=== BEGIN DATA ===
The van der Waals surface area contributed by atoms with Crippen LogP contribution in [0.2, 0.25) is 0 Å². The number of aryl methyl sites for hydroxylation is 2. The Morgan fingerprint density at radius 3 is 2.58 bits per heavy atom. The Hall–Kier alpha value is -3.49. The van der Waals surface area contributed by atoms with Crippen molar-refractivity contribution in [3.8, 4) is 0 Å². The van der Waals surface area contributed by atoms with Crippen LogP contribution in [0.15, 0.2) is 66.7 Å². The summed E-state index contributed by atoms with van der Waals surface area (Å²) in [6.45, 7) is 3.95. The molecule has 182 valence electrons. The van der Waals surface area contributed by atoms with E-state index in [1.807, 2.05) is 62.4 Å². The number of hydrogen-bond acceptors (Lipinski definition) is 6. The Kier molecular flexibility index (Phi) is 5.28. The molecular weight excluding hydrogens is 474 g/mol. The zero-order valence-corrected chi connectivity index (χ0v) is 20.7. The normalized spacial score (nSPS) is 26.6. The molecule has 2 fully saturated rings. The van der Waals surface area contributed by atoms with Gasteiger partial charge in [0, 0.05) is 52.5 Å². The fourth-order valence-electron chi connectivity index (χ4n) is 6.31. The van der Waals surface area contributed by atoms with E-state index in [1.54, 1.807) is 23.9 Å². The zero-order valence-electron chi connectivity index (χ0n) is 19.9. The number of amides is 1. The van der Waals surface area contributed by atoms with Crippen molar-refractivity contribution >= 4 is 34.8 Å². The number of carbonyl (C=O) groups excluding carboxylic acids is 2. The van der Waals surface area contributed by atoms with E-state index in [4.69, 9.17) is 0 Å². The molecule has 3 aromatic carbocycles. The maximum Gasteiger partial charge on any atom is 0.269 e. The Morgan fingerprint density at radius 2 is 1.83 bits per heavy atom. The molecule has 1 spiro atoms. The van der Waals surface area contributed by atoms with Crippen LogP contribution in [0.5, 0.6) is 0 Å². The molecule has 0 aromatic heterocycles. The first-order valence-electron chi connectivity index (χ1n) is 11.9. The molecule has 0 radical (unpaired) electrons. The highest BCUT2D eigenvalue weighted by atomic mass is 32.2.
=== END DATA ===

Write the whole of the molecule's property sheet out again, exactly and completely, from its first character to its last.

The van der Waals surface area contributed by atoms with Crippen LogP contribution in [0.2, 0.25) is 0 Å². The number of aryl methyl sites for hydroxylation is 2. The Morgan fingerprint density at radius 3 is 2.58 bits per heavy atom. The Hall–Kier alpha value is -3.49. The van der Waals surface area contributed by atoms with Crippen molar-refractivity contribution in [3.8, 4) is 0 Å². The van der Waals surface area contributed by atoms with Crippen LogP contribution in [0.15, 0.2) is 66.7 Å². The summed E-state index contributed by atoms with van der Waals surface area (Å²) in [6.45, 7) is 3.95. The molecule has 182 valence electrons. The van der Waals surface area contributed by atoms with E-state index in [1.807, 2.05) is 62.4 Å². The number of hydrogen-bond acceptors (Lipinski definition) is 6. The Kier molecular flexibility index (Phi) is 5.28. The molecular weight excluding hydrogens is 474 g/mol. The zero-order valence-corrected chi connectivity index (χ0v) is 20.7. The normalized spacial score (nSPS) is 26.6. The molecule has 2 fully saturated rings. The van der Waals surface area contributed by atoms with Gasteiger partial charge in [0, 0.05) is 52.5 Å². The fourth-order valence-electron chi connectivity index (χ4n) is 6.31. The van der Waals surface area contributed by atoms with E-state index in [1.54, 1.807) is 23.9 Å². The zero-order valence-electron chi connectivity index (χ0n) is 19.9. The number of amides is 1. The van der Waals surface area contributed by atoms with Crippen molar-refractivity contribution >= 4 is 34.8 Å². The number of carbonyl (C=O) groups excluding carboxylic acids is 2. The van der Waals surface area contributed by atoms with E-state index in [4.69, 9.17) is 0 Å². The molecule has 3 aromatic carbocycles. The maximum Gasteiger partial charge on any atom is 0.269 e. The Morgan fingerprint density at radius 2 is 1.83 bits per heavy atom. The molecule has 1 spiro atoms. The van der Waals surface area contributed by atoms with Crippen LogP contribution in [0.5, 0.6) is 0 Å². The molecule has 0 aromatic heterocycles. The first-order valence-electron chi connectivity index (χ1n) is 11.9. The molecule has 0 radical (unpaired) electrons. The highest BCUT2D eigenvalue weighted by atomic mass is 32.2.